The date lives in infamy, still. At least among older Americans, who not only know what happened but will complain if a newspaper lets what has turned into a somber if minor patriotic holiday — think Arbor Day for burnt trees — pass without mention of the anniversary of the attack on Pearl Harbor that drew America into World War II.
Consider it mentioned. What’s next?
We might ask why the attack is memorable, you know, for the kiddies, who just joined us and might only be vaguely aware there was a World War II and that we fought ... somebody.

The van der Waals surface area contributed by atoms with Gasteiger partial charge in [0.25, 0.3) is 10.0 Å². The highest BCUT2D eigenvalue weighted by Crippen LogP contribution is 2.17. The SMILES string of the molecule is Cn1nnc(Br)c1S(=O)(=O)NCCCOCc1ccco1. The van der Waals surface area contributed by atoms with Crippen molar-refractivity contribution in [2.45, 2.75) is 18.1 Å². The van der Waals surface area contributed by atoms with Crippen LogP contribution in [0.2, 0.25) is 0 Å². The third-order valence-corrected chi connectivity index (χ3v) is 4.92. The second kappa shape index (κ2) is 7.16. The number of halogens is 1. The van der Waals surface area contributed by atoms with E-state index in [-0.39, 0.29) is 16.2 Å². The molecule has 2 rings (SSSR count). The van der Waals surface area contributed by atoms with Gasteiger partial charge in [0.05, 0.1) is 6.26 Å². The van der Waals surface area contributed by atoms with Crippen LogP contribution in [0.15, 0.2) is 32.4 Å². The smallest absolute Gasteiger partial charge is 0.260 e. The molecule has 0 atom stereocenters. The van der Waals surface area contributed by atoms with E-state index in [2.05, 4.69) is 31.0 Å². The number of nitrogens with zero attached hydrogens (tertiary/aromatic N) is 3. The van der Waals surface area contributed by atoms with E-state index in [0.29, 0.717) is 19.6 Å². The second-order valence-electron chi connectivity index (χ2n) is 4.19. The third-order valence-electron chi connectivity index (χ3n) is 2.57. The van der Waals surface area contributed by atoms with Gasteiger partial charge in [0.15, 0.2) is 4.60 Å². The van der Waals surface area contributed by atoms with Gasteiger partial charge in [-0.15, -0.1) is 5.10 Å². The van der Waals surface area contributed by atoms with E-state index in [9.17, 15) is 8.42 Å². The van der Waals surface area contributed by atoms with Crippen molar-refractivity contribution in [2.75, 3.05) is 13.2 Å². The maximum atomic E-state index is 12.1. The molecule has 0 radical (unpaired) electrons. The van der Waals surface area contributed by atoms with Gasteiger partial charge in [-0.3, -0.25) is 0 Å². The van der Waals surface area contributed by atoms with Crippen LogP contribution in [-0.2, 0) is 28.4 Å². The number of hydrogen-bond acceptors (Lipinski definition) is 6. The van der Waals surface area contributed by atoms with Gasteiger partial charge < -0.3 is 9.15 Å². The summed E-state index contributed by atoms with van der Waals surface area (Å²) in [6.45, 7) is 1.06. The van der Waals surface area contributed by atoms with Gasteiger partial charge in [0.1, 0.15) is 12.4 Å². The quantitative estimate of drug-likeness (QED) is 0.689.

The day lives in infamy because the surprise attack was carried out even while negotiations continued to work out our differences in a peaceful manner.
Why do we remember? Well, 2,400 Americans were killed that day. The death of Americans demands our attention.
Now, I’m not so sure.
Monday, Dec. 7, 2020, is a day that will not live in infamy. But maybe it should. Because 2,400 Americans, or more, will die today. About the same number died yesterday and will die tomorrow. And the day after that. And the day after that.
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